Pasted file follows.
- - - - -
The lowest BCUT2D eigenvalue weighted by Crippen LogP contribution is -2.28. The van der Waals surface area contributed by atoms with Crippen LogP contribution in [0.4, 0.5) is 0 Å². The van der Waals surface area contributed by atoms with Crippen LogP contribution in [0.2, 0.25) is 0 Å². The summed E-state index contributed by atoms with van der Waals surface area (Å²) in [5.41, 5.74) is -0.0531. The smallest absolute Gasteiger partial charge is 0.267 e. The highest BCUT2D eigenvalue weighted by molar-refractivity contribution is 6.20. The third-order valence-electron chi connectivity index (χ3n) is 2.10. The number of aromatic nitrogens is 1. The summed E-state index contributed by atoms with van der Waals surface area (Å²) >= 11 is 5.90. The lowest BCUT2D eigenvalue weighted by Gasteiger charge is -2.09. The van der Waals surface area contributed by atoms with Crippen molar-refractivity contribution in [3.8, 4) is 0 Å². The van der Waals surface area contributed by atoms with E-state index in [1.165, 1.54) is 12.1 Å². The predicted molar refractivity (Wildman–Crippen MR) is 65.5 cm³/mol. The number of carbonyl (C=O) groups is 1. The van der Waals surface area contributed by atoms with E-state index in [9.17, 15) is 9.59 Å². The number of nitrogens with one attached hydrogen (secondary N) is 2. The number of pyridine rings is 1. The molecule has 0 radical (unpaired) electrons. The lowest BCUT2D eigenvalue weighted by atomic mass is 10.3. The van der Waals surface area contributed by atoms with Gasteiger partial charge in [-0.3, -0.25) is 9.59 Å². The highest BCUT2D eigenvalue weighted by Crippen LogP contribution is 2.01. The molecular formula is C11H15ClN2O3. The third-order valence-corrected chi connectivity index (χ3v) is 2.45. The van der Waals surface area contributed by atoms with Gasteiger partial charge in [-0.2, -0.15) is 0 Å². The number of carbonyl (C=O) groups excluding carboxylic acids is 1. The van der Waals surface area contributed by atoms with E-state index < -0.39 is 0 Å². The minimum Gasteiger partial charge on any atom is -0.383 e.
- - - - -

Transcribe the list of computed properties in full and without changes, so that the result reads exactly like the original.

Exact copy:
The lowest BCUT2D eigenvalue weighted by Crippen LogP contribution is -2.28. The van der Waals surface area contributed by atoms with Crippen LogP contribution in [0.4, 0.5) is 0 Å². The van der Waals surface area contributed by atoms with Crippen LogP contribution in [0.2, 0.25) is 0 Å². The summed E-state index contributed by atoms with van der Waals surface area (Å²) in [5.41, 5.74) is -0.0531. The smallest absolute Gasteiger partial charge is 0.267 e. The highest BCUT2D eigenvalue weighted by molar-refractivity contribution is 6.20. The third-order valence-electron chi connectivity index (χ3n) is 2.10. The number of aromatic nitrogens is 1. The summed E-state index contributed by atoms with van der Waals surface area (Å²) >= 11 is 5.90. The lowest BCUT2D eigenvalue weighted by Gasteiger charge is -2.09. The van der Waals surface area contributed by atoms with Crippen molar-refractivity contribution in [3.8, 4) is 0 Å². The van der Waals surface area contributed by atoms with E-state index in [1.165, 1.54) is 12.1 Å². The predicted molar refractivity (Wildman–Crippen MR) is 65.5 cm³/mol. The number of carbonyl (C=O) groups is 1. The van der Waals surface area contributed by atoms with E-state index in [9.17, 15) is 9.59 Å². The number of nitrogens with one attached hydrogen (secondary N) is 2. The number of pyridine rings is 1. The molecule has 0 radical (unpaired) electrons. The lowest BCUT2D eigenvalue weighted by atomic mass is 10.3. The van der Waals surface area contributed by atoms with Gasteiger partial charge in [-0.3, -0.25) is 9.59 Å². The highest BCUT2D eigenvalue weighted by Crippen LogP contribution is 2.01. The molecular formula is C11H15ClN2O3. The third-order valence-corrected chi connectivity index (χ3v) is 2.45. The van der Waals surface area contributed by atoms with Gasteiger partial charge in [-0.2, -0.15) is 0 Å². The number of carbonyl (C=O) groups excluding carboxylic acids is 1. The van der Waals surface area contributed by atoms with E-state index < -0.39 is 0 Å². The minimum Gasteiger partial charge on any atom is -0.383 e.